Presentation on theme: "Civil Rights Compliance and Enforcement Training for Administrators Illinois State Board of Education Nutrition Programs Division 800/545-7892 or 217/782-2491."— Presentation transcript:
Civil Rights Compliance and Enforcement Training for Administrators Illinois State Board of Education Nutrition Programs Division 800/ or 217/
What Is Discrimination? Discrimination is defined as different treatment which makes a distinction of one person or a group of persons from others; either intentionally, by neglect, or by actions or lack of actions based on...
United States Department of Agriculture (USDA) program statutes and regulations prohibit discrimination in Child Nutrition Programs based on: Race Color National origin Sex Age Disability What Is Discrimination? (continued)
What Is a Protected Class? Any person or group of people who have characteristics for which discrimination is prohibited based on a law, regulation, or executive order. Protected classes in special Nutrition Programs are race, color, national origin, age, sex, and disability.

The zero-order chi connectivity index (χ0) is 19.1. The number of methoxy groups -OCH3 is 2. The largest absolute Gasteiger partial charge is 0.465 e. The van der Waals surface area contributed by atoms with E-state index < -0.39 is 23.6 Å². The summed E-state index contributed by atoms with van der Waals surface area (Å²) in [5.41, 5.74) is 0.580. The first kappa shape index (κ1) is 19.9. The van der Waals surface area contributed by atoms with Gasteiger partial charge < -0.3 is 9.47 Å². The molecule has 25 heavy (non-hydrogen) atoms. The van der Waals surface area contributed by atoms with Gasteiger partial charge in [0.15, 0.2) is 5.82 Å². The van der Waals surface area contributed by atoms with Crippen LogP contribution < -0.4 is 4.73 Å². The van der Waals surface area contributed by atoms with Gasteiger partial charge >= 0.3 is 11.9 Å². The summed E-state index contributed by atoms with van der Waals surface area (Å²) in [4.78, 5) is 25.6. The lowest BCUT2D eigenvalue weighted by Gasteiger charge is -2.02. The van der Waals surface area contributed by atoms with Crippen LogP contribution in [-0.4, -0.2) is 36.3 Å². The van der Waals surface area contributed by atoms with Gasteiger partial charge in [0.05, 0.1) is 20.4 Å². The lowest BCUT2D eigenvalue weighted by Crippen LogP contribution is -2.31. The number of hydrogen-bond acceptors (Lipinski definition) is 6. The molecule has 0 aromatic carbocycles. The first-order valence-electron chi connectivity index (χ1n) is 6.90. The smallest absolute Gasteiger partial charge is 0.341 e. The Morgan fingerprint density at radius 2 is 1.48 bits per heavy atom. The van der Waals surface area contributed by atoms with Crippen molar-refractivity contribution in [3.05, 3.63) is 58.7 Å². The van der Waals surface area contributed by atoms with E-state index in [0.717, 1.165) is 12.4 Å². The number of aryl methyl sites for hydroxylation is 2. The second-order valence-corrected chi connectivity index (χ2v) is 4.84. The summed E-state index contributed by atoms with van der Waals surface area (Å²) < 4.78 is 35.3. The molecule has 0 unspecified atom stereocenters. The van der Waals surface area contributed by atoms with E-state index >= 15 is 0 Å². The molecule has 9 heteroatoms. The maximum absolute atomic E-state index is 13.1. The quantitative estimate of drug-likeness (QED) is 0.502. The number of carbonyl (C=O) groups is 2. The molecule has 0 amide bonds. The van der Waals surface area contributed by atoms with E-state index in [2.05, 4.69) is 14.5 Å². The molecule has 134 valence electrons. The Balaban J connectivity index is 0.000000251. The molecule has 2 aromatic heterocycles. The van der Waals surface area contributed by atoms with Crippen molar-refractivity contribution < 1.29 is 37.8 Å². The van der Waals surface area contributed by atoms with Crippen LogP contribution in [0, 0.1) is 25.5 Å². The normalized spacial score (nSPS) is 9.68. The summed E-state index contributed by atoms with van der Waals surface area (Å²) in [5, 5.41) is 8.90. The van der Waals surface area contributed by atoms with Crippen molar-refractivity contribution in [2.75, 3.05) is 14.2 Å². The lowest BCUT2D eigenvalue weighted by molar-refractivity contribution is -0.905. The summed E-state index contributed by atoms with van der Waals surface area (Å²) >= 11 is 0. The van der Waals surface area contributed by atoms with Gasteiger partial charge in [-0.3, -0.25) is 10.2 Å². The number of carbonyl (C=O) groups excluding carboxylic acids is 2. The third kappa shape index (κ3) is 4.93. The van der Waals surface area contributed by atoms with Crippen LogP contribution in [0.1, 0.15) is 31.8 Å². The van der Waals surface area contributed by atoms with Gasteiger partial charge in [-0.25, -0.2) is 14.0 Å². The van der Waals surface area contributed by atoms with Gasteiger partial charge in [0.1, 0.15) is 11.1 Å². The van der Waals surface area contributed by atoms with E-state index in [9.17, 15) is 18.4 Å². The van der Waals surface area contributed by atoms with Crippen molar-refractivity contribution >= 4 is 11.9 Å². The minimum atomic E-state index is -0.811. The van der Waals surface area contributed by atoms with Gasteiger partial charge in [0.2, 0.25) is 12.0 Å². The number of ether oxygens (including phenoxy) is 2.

Where Did Our Current Laws Originate? History Lesson
Civil Rights Laws Title VICivil Rights Act of 1964Prohibits discrimination based on race, color, and national origin. Title IX of the Education Amendments of 1972 Prohibits discrimination based on sex under any education program or activity that is receiving federal financial assistance. Section 504 of the Rehabilitation Act of 1973 Prohibits discrimination based on disability.
Civil Rights Laws (continued) Americans With Disabilities Act of 1990 Prohibits discrimination based on a disability. Age Discrimination Act of 1975This Act clarifies and elaborates on the original Civil Rights Act of 1964 by ensuring nondiscrimination in all programs and activities. Civil Rights Restoration Act of 1987 Prohibits discrimination based on race, color, and national origin.